ST. JOHNSBURY, Vt. (AP) — An organization made up of some of the town’s most important movers and shakers - and funders - has launched a new funding arm to help local businesses through the NEK Prosper! umbrella.
The group includes Northeastern Vermont Regional Hospital (NVRH), Northern Counties Health Care (NCHC), Northern Community Investment Corporation (NCIC) and many other businesses, nonprofits including the Northeast Kingdom Community Action program, Passumpsic Bank, Green Mountain United Way, and many more partners - all collaborating to improve the health, quality of life, and economic prosperity for the people living in Vermont’s rugged, rural Northeast Kingdom.
To that end, NEK Prosper! has created a new funding program - the Prosperity Fund - to help underscore its commitment to growing local business opportunity.
“I’m really excited about the potential,” NVRH CEO and President Shawn Tester said Friday. “The Prosperity Fund is one vehicle that enables us to address the social drivers of health: financial security, housing, access to nutritious foods, and the mental and physical well-being of our friends, families, and neighbors.”
Tester believes that while there are community loan funds available Statewide, there is no similar fund focused exclusively on the needs of the Northeast Kingdom.
“We are working in partnership to deliver tailored professional services and financing to help businesses achieve the objectives they have, meet their needs and challenges, and to strengthen its position for a strong future,” said Jon Freeman, president of NCIC.
Freeman said NCIC can offer detailed financial evaluations early in the decision making process to assist in defining optimal investment and improvement efforts; financial management coaching; health checkups; and more.
Laural Ruggles, NVRH’s Vice President of Marketing and Community Health Improvement, said the new business funding program will mainly be a loan-based fund, but just about a year ago, when the program first was being planned, a series of grants were given to four women-owned start-ups.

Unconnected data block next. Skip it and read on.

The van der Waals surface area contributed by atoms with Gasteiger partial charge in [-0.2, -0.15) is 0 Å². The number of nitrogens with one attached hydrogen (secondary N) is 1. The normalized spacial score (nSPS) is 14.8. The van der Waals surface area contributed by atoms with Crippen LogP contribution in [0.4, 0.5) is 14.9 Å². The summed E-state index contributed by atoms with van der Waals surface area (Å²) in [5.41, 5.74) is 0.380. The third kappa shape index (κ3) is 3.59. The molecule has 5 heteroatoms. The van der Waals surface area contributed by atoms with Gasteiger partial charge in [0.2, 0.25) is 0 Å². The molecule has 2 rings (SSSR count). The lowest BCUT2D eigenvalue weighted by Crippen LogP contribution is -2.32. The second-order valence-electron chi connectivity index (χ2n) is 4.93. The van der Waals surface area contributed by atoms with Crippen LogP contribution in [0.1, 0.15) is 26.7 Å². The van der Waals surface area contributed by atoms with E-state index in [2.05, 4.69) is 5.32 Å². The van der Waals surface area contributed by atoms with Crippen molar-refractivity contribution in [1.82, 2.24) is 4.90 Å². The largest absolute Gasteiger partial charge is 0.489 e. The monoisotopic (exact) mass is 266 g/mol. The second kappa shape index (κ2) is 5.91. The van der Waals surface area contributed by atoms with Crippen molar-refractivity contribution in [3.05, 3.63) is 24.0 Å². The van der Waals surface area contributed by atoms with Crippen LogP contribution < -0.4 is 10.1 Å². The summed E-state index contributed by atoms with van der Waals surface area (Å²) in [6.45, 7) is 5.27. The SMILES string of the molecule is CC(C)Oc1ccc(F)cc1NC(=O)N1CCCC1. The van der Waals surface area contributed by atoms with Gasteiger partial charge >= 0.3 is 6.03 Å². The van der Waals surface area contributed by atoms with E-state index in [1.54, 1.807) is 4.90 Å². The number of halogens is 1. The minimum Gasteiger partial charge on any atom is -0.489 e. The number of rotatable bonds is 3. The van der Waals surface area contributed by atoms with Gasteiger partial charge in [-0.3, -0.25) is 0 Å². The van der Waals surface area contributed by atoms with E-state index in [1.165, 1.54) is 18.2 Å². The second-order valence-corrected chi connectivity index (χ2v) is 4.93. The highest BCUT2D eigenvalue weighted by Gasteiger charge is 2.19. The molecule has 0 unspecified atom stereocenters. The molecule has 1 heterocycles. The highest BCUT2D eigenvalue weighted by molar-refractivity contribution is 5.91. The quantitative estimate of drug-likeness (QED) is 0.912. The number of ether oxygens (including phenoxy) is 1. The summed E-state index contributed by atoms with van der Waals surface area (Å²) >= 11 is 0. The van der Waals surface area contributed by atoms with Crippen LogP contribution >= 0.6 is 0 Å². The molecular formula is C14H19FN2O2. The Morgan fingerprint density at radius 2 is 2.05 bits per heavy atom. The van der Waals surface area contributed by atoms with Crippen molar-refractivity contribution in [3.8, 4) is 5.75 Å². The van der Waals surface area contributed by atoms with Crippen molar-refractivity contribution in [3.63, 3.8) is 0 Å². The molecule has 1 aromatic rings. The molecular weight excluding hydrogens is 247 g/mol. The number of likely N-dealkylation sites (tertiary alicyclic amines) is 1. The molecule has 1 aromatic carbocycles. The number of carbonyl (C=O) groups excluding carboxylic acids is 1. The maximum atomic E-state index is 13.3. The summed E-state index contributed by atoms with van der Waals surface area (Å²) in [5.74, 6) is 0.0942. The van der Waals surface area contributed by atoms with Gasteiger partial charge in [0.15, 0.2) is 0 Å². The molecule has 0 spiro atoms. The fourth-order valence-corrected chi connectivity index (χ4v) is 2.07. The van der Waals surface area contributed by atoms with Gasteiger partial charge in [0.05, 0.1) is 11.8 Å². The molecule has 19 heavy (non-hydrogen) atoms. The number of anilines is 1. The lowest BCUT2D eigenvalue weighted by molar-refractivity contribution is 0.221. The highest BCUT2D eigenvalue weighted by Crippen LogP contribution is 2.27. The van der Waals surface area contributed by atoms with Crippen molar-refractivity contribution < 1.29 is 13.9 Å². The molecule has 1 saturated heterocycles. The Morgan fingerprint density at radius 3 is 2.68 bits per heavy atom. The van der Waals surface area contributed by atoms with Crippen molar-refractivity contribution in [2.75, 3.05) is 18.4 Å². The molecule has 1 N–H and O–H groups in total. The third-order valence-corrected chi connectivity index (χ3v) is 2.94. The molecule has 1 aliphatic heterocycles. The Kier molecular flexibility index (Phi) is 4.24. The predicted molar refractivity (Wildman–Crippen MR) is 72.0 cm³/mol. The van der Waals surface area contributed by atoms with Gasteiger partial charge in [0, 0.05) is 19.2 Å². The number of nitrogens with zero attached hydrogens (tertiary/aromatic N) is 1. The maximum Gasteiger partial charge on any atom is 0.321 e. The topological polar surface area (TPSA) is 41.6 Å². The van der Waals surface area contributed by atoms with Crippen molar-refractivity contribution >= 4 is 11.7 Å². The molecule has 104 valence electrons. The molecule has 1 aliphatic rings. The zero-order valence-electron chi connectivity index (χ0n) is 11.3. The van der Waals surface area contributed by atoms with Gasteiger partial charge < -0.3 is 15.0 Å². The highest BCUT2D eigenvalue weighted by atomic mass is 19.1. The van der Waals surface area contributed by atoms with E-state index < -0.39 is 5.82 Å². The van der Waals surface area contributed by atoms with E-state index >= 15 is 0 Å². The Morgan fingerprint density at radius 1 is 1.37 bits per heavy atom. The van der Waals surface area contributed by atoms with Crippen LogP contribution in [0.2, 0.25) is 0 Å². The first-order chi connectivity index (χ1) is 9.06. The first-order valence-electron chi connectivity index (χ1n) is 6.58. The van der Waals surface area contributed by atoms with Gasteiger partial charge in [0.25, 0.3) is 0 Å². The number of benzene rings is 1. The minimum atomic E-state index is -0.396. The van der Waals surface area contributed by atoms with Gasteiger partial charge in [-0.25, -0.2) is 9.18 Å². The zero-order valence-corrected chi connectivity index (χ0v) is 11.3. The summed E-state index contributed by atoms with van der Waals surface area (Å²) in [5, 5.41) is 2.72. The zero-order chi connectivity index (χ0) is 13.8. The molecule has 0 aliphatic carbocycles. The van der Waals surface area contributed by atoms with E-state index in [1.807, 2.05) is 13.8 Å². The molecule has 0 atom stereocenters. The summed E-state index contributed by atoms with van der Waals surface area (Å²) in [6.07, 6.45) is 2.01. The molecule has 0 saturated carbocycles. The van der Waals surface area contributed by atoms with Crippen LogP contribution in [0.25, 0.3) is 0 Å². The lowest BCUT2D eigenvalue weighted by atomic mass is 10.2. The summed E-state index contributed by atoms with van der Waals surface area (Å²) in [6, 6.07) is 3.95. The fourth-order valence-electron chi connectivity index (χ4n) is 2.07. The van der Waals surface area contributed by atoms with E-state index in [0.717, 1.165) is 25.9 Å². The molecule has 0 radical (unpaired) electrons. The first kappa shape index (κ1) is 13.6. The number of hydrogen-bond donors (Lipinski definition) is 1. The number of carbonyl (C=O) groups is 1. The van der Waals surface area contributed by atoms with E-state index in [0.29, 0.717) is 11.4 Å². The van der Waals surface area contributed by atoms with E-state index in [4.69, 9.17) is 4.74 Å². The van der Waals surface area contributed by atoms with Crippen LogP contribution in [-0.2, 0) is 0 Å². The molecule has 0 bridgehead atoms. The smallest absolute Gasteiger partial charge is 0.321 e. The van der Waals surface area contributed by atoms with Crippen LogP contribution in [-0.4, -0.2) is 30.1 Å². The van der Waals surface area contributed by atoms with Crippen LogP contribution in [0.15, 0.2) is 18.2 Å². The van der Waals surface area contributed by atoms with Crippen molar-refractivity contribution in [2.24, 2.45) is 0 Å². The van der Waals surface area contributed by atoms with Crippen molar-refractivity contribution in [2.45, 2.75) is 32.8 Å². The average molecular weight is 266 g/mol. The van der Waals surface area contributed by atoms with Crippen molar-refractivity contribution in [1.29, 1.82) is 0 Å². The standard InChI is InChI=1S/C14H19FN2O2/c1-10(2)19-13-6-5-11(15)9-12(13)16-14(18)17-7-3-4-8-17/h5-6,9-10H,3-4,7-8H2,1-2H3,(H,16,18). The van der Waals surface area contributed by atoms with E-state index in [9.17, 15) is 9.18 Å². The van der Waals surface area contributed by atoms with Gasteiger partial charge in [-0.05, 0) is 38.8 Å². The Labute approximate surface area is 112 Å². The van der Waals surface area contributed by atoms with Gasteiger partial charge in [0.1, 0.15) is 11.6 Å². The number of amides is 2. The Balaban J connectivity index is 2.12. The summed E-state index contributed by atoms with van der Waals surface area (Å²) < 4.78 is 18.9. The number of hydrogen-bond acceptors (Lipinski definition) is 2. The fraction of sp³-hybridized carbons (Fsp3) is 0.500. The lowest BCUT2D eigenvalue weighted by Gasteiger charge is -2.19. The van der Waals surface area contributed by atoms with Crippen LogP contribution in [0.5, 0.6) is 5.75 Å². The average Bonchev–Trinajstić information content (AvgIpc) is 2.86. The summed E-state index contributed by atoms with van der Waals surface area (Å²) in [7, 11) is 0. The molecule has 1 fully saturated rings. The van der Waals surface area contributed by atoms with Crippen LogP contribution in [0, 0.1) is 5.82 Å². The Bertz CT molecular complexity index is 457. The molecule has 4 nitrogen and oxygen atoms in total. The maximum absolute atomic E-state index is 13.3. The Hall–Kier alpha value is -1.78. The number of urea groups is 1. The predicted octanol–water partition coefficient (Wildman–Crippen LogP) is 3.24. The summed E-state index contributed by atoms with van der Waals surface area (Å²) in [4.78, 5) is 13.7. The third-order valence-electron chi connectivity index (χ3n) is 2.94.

One of those is a Middle Eastern food pop-up that grew out of two friends’ farmers’ market business in Danville, co-owned by Val Elliott and Hend Al-Raimi.
The women recently showcased their culinary talents once again at the busy First Night North, offering their tasty homemade Spice Box foods to an eager crowd in the basement of the South Church.
“NEKProsper helped us buy a new stove, a portable fryer and insurance,” Elliot said. “As important as the money was to growing our business, the support of knowing that there were people that believed in what we were doing and willing to help us gave us confidence to take on bigger jobs,… We doubled our income from the business in one year.”
Also receiving grants were a cheese-making business run by Roberta Gillott, Crooked Mile Cheese, of Lower Waterford; Journey Within Equine Healing, operated in Sutton by Michelle Berry; and 1000 Cranes Acupuncture & Massage in St. Johnsbury, operated by Sarah Strafford.
Ruggles said while the series of grants to the four women-owned businesses recently are part of the Prosperity Fund’s roll out, “going forward, the fund will be a true investment fund to make investments in local businesses that will be more like traditional loans.”
“But they’ll come with a lot of technical assistance provided by NCIC,” stressed Ruggles. “… to increase the odds that they’ll be successful in wanting to start or expand.
The different stakeholders spent the last year and a half developing a prototype to maximize investments.
A change in the new model is that the funding requests will be for for-profit businesses, not only nonprofits, as in the past, said Ruggles.
“This is actually investing in a for-profit business in order to improve the economic situation of people in the community; it’s kind of a different way of a hospital making investments in the community,” she said.
National models for how hospitals and health care can invest in local businesses and other economic projects in their communities were examined before coming up with the plan for this region, said Ruggles.
“Hospitals can come in and provide some of the money to a business that’s getting started or they want to expand, to take this money and be able to have a stronger business,” explained Ruggles. “And maybe down the line they’re able to take on that more traditional debt. It’s kind of a layering of money investments that you need to get your business going and make you stronger.”
A focus on trying to be part of the solution to address poverty in the region is at the roof the Prosperity fund being started, said Ruggles.
“Poverty is our biggest health disparity,” said Ruggles, “and the best way to tackle poverty is to try to provide good-paying jobs in the community, I don’t know any other way to do it.”
NCHC CEO Michael Costa agrees. “Northern Counties Health Care is committed to the overall health of the region, not only providing health care services. We want to help our communities be physically healthy, mentally healthy, well nourished, well housed, and financially secure.”
“Poverty is the ultimate root cause of poor health - it’s just really clear if you’re dealing with anything and you don’t have financial resources, everything is harder if you’re financially unstable,” Ruggles said.